"What happened with Eric took the wind out of the coaches' sails and the team's sails that day," Miami coach Larry Coker said. "We were pretty down as a staff and as a football team for quite a while. ... No doubt, we struggled offensively without him. With Eric, things might have been different."
With him, they were 4-0 and ranked No. 4 in the nation. Without him, they went 5-3, each loss coming by a touchdown or less - and in games in which they certainly could have benefited from having their best lineman, and perhaps their best leader, on the field instead of the sideline.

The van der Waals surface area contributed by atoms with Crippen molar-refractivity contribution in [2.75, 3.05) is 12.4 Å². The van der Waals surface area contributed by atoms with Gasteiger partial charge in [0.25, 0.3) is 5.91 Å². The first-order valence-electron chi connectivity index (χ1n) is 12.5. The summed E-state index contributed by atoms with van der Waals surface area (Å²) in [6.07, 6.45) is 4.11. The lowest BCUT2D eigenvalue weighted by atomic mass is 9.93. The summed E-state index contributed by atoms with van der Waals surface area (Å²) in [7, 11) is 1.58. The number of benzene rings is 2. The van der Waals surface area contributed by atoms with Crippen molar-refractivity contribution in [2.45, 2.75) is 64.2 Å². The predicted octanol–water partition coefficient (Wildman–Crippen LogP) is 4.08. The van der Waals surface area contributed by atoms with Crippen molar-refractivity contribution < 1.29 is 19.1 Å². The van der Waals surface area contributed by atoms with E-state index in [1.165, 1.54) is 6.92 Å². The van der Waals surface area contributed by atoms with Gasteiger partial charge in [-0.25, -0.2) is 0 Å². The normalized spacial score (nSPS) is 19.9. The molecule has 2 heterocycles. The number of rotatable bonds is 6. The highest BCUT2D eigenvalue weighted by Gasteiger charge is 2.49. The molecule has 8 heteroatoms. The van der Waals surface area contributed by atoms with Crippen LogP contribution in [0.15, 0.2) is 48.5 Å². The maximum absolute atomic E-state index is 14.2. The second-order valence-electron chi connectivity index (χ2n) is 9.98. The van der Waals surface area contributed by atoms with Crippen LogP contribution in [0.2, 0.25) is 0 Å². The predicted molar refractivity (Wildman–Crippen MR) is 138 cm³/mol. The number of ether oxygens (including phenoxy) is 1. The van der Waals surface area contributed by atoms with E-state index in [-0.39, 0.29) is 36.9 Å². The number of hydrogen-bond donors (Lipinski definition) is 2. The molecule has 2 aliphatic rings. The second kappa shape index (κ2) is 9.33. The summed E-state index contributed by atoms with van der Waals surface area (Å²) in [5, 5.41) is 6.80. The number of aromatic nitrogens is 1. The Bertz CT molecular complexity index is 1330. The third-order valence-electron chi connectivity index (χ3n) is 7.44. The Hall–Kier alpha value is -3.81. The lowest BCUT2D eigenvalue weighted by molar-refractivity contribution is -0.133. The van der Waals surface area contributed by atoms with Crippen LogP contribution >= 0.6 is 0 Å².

Inability to run the ball was a consistent thread in each of Miami's losses a year ago. The Hurricanes averaged just 2.8 yards per carry in defeats to Clemson, North Carolina and Virginia Tech. In the games in which Winston was in the lineup, Miami averaged 4.2 yards per carry.
"He's such a physical player. ... He makes those backs a lot better when he's in the ball game," said Mickey Andrews, Florida State's longtime defensive coordinator. "You can't let him get his hands on you. He's a great leader on top of it. That might be the most significant contribution to the team."